That is why we have taken responsible and appropriate decisions. Of course, the vaccine that is available for under-65s is an effective vaccine and any suggestions to the contrary are completely and utterly wrong.
On uptake rates, it is the uptake at the end of the flu season that matters, and that is what we should all look at. We all encourage people to go and get vaccinated. It is not the case that there are large numbers of patients waiting for the vaccine. If there are local supply issues, I have set out the arrangements that are in place to resolve them. Any member of the chamber who knows any constituent, or any member of the public who has an issue in their local area, should immediately draw that to the attention of the health secretary, so that it can be resolved.
This is an effective and robust programme and I appeal to every member in the chamber, including Jackson Carlaw, not to inadvertently undermine public confidence in it, because that would be the worst thing that any of us could do.
I want everyone who should be getting vaccinated to go and get vaccinated. What I am concerned about is that, despite the Government having said that only over-75-year-olds could receive aTIV, there are people aged 85 and over who are still waiting to receive it. The Government’s own advice says that they must have it by the end of the month. I want the First Minister to give a categorical assurance that they will get it, rather than say, “I think there are sufficient supplies available for them to do so.”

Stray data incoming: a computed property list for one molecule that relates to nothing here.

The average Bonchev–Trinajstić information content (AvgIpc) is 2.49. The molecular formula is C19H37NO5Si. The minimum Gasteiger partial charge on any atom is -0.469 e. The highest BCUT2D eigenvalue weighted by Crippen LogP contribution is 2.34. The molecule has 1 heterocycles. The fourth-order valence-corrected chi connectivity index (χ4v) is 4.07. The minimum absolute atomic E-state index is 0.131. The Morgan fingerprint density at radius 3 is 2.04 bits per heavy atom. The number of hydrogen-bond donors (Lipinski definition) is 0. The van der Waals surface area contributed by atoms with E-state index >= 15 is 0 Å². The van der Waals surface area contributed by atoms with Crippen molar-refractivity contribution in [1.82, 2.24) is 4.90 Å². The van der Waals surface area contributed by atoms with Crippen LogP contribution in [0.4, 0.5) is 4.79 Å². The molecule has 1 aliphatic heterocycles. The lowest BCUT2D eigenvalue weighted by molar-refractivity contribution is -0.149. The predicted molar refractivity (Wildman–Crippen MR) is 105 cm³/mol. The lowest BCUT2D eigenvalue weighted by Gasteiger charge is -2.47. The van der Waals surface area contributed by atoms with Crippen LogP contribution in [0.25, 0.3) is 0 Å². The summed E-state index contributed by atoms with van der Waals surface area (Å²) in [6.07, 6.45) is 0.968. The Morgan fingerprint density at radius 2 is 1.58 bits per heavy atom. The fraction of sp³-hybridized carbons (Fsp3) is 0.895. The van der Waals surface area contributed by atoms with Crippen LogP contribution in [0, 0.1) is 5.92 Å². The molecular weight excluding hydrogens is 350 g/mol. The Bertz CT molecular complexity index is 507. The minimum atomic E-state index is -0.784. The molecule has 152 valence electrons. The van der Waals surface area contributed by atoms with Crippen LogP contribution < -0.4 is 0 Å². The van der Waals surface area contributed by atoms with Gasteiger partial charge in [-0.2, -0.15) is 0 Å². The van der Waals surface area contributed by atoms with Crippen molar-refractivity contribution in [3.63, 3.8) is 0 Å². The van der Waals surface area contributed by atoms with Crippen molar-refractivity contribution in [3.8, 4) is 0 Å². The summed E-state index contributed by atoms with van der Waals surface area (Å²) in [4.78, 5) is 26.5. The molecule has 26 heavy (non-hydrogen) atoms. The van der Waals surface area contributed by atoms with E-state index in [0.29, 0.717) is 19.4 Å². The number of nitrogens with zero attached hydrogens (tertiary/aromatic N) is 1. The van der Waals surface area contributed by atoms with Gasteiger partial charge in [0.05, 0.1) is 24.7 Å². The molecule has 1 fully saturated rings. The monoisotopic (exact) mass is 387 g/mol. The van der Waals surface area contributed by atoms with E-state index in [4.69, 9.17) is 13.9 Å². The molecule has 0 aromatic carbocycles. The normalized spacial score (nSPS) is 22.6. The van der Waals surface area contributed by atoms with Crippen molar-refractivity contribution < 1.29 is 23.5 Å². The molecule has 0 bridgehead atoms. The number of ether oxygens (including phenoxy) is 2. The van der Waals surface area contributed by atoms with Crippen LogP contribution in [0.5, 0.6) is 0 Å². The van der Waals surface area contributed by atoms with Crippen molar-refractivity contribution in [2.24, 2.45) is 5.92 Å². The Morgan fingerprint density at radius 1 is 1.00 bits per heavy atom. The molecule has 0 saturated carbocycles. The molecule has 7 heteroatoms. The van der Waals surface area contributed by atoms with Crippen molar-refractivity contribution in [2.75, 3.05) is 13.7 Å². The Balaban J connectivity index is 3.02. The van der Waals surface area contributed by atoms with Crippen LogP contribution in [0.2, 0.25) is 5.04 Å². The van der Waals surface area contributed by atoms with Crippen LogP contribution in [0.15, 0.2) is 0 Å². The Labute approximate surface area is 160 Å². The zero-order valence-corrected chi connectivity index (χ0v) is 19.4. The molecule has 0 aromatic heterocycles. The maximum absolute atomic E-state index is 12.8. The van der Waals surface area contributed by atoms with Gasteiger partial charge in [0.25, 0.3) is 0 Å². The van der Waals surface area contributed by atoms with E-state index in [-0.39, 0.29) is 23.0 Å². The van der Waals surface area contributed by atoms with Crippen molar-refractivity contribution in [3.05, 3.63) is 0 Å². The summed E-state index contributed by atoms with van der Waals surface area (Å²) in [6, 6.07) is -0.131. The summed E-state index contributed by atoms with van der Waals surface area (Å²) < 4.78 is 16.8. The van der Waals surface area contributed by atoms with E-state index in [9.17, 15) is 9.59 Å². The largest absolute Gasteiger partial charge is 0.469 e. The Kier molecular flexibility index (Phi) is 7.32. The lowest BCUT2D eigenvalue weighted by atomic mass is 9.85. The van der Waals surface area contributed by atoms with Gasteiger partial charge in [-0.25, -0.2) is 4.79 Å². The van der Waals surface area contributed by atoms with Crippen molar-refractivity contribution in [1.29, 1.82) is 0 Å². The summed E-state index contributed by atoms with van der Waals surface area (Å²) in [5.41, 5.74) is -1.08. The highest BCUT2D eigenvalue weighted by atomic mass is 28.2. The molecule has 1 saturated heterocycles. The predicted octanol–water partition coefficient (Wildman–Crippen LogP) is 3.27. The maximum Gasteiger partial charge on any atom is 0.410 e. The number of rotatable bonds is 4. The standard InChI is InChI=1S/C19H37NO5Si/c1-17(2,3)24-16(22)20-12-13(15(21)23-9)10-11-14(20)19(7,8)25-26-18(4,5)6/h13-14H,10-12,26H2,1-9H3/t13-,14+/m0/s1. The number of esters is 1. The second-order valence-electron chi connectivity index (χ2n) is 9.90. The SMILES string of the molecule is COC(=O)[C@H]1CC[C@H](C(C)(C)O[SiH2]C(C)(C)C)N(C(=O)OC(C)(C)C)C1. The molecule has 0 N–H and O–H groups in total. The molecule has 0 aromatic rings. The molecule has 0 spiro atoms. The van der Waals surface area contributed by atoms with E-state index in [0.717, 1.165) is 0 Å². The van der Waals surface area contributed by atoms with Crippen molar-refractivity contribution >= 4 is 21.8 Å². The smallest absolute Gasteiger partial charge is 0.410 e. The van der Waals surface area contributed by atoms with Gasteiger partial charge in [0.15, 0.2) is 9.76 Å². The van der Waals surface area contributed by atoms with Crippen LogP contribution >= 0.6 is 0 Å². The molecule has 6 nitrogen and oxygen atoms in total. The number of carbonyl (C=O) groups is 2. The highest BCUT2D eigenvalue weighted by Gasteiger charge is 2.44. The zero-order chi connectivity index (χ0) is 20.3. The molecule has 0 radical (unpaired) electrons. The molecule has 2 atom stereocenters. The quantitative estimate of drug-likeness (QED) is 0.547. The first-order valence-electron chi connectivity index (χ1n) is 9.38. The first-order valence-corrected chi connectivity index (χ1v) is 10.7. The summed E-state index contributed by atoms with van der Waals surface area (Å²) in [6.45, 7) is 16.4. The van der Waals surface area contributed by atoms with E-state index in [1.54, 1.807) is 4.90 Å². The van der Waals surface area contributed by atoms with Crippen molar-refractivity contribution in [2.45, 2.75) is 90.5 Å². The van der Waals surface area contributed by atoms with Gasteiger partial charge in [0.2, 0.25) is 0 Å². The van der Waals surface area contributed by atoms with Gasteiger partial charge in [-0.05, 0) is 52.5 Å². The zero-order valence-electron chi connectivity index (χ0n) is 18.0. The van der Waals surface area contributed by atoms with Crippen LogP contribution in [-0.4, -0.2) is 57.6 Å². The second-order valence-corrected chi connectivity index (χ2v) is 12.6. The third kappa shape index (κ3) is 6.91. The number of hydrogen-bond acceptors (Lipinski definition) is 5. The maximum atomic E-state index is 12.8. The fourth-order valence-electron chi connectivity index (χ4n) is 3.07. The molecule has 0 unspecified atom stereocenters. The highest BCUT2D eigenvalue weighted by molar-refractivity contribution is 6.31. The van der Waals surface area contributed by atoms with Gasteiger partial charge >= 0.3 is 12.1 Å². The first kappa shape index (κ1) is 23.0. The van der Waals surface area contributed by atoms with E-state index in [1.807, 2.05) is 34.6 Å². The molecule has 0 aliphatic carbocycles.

This is not the first time that we have raised concerns about this winter’s flu vaccination programme. There are already questions about why the Scottish Government’s procurement of the new vaccine did not happen sooner and why people aged over 65 and over 75 in Scotland cannot get it. It was not the advice that they should not, as the First Minister suggests. Now there are fresh questions about whether all age groups will get it in time.